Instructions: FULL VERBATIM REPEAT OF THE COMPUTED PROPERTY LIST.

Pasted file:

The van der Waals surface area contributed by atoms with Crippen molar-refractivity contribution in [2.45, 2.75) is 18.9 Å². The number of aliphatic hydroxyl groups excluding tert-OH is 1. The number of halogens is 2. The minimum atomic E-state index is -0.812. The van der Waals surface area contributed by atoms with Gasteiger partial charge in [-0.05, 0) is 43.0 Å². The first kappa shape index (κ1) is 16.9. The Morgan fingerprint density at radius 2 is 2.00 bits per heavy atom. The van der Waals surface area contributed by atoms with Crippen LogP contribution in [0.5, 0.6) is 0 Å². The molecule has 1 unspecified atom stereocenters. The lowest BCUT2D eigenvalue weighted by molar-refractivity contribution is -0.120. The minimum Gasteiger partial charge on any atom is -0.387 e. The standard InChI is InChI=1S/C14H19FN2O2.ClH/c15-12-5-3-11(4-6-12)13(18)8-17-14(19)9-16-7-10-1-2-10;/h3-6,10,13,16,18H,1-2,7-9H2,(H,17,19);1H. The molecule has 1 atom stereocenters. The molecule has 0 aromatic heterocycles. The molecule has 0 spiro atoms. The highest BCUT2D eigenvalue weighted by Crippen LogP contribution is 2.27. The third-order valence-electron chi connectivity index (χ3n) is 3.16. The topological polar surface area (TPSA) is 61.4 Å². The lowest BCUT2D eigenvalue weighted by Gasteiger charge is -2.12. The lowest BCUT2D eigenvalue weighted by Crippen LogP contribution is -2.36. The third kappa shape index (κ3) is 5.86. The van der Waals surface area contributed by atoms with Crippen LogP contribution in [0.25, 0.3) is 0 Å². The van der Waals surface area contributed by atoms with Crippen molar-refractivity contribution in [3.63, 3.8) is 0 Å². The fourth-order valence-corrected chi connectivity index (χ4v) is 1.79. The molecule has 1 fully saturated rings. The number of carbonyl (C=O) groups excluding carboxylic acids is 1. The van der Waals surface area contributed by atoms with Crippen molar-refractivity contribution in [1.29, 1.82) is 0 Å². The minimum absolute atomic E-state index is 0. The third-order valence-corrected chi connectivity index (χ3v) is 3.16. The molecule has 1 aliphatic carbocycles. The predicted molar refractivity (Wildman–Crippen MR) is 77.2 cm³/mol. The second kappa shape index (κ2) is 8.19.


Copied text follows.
The van der Waals surface area contributed by atoms with Crippen molar-refractivity contribution in [2.45, 2.75) is 18.9 Å². The number of aliphatic hydroxyl groups excluding tert-OH is 1. The number of halogens is 2. The minimum atomic E-state index is -0.812. The van der Waals surface area contributed by atoms with Gasteiger partial charge in [-0.05, 0) is 43.0 Å². The first kappa shape index (κ1) is 16.9. The Morgan fingerprint density at radius 2 is 2.00 bits per heavy atom. The van der Waals surface area contributed by atoms with Crippen LogP contribution in [0.5, 0.6) is 0 Å². The molecule has 1 unspecified atom stereocenters. The lowest BCUT2D eigenvalue weighted by molar-refractivity contribution is -0.120. The minimum Gasteiger partial charge on any atom is -0.387 e. The standard InChI is InChI=1S/C14H19FN2O2.ClH/c15-12-5-3-11(4-6-12)13(18)8-17-14(19)9-16-7-10-1-2-10;/h3-6,10,13,16,18H,1-2,7-9H2,(H,17,19);1H. The molecule has 1 atom stereocenters. The molecule has 0 aromatic heterocycles. The molecule has 0 spiro atoms. The highest BCUT2D eigenvalue weighted by Crippen LogP contribution is 2.27. The third-order valence-electron chi connectivity index (χ3n) is 3.16. The topological polar surface area (TPSA) is 61.4 Å². The lowest BCUT2D eigenvalue weighted by Gasteiger charge is -2.12. The lowest BCUT2D eigenvalue weighted by Crippen LogP contribution is -2.36. The third kappa shape index (κ3) is 5.86. The van der Waals surface area contributed by atoms with Crippen LogP contribution in [0.25, 0.3) is 0 Å². The van der Waals surface area contributed by atoms with Crippen molar-refractivity contribution in [3.63, 3.8) is 0 Å². The fourth-order valence-corrected chi connectivity index (χ4v) is 1.79. The molecule has 1 fully saturated rings. The number of carbonyl (C=O) groups excluding carboxylic acids is 1. The van der Waals surface area contributed by atoms with Crippen molar-refractivity contribution in [1.29, 1.82) is 0 Å². The minimum absolute atomic E-state index is 0. The third-order valence-corrected chi connectivity index (χ3v) is 3.16. The molecule has 1 aliphatic carbocycles. The predicted molar refractivity (Wildman–Crippen MR) is 77.2 cm³/mol. The second kappa shape index (κ2) is 8.19.